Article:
Graham Norton I’m coming for your job: The Tab talks to Tom McGachie, creator of Cambrovision

Eurovision plans in tatters? We’ve got the perfect thing for you…

If I’d asked you at the start of 2020 what the most responded to event on Facebook this term would be, you likely would have said Kings’ Affair or The Hawks’ Event. I’m doubtful anyone would have said ‘a virtual version of Eurovision’. However, in these strange and uncertain times – with Easter Term out the window – over 2000 in our midst have shown interest on Cambrovision’s page. I caught up with Tom McGachie, to find out what the man behind it all thought of the event’s wild success and why it is so important to celebrate this global phenomenon, in spite of its cancellation.

‘I had no clue it would be as popular as it is, I thought I’d get max 100 people, all of which would be my own friends who would click “going” just to indulge me.’ However, the event caught the eye of Camfess who shared it on their page and, as you’d expect, Tom’s “random idea” was seen by thousands of students. Does he feel excited by its success? Or nervous about being thrust into the spotlight? ‘A little bit. I used to love Eurovision when I was at school but it was seen as a weird thing to enjoy, (his friends) watched it but weren’t that engaged with it. So, I felt if not now, when. This is the perfect opportunity to put myself out there.’

The whole concept has been incredibly well received online with very little, if any negative backlash coming Tom’s way. He explains, ‘I’m sure some people find the notifications annoying, but if people don’t like it they don’t have to watch it, they can click off the page.’ Rightly so, his aim for the event was to give people in our community – many of whom are struggling to keep their spirits up at home – something to make them laugh and be positive about.

To begin with it was all just a passing idea, after hearing Eurovision was not going ahead for the first time in its history. ‘I thought I should do some contingency plan, an online poll, but there are so many out there that have been around for years. ‘I thought it would be nice to do something a bit more Cambridge-centric. As we’d all been sent home, it was another way of engaging with the Cambridge community because you can still have a connection with Cambridge even when you’re not there. Even if you’re not a Eurovision fan, you can just tell your friends how much you hate a song or that you think it’s a bit of a joke. It’s some entertainment.’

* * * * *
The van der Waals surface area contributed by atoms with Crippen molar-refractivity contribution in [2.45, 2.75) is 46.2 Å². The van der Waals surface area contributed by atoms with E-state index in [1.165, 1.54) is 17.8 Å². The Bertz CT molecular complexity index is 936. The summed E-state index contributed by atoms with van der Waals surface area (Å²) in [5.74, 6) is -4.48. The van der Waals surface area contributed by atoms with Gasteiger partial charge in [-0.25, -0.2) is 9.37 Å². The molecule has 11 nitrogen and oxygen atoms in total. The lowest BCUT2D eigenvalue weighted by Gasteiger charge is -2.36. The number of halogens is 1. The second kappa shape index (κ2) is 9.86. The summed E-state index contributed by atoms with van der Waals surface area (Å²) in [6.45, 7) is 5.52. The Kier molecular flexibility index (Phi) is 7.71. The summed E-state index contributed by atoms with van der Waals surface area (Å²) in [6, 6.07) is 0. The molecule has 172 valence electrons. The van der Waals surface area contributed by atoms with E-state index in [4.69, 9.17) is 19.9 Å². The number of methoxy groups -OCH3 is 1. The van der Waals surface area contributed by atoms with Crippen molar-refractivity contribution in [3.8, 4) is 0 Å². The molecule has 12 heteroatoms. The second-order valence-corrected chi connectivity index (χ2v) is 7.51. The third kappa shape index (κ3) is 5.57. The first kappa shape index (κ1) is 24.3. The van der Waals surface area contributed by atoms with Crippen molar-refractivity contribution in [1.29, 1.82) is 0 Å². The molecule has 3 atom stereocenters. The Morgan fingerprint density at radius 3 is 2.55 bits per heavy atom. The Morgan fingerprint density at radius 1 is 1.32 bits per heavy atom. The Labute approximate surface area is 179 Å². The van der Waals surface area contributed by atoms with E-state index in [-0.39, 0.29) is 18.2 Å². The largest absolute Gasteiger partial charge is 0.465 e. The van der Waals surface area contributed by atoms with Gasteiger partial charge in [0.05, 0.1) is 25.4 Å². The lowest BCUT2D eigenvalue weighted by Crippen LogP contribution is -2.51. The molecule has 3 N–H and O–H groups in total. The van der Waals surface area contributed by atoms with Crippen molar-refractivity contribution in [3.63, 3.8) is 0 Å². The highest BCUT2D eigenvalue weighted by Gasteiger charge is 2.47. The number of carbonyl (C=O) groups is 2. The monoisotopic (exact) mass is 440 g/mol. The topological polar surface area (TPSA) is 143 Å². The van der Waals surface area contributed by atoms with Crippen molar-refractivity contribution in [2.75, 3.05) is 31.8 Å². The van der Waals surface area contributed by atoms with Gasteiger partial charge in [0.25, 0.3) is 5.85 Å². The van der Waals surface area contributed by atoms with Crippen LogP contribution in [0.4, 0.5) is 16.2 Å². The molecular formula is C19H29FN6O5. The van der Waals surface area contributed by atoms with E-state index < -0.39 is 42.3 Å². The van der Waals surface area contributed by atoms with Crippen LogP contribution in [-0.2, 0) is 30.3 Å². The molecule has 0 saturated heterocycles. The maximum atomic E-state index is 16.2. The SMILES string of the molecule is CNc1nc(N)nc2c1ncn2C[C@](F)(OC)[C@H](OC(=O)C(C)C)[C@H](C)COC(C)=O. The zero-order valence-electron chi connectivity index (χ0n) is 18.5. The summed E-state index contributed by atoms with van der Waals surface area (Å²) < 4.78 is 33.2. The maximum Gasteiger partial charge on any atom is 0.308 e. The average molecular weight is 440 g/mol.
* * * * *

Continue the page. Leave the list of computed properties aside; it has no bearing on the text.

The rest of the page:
Currently he is uploading a song every day to the discussion thread, using the Eurovision Song Contest’s official YouTube channel to source the videos. The stage design, costumes and overall production are largely lost without the element of live performance, but by using the official videos he feels he’s giving each country an unbiased representation as these videos are nations’ own submissions for upload.

‘That does sometimes mean that you have a disjunction because some countries official videos are their national final performance, singing live, which give you a flavour of what it might have been like on stage, where as other songs might be submitted as fully fledged music videos, which are edited, maybe auto tuned. Often the official videos can be very popular, but then they perform it live and that performance drops significantly among rankings.’ That said, his system does seem the best it can be given the circumstances. Once every video is up ‘there will be a two-week grace period; have a look through songs you enjoyed, and then voting will open for the first semi-final.’

Pretty sure I’ve seen this outfit around Sidgewick Site once or twice. 

‘Eurovision can bring out some weird content, some very out- there stuff, but it deserves credit for showcasing difference and diversity, be that linguistic diversity or sexual and gender identity diversity.’ Looking back through previous contestants and winners, there is a variety of gender identity, expression and sexuality. Conchita Wurst’s win in 2014 is an often- cited example of this, but the first openly gay contestant was in 1997 and the first transgender singer – Dana International – won in 1998.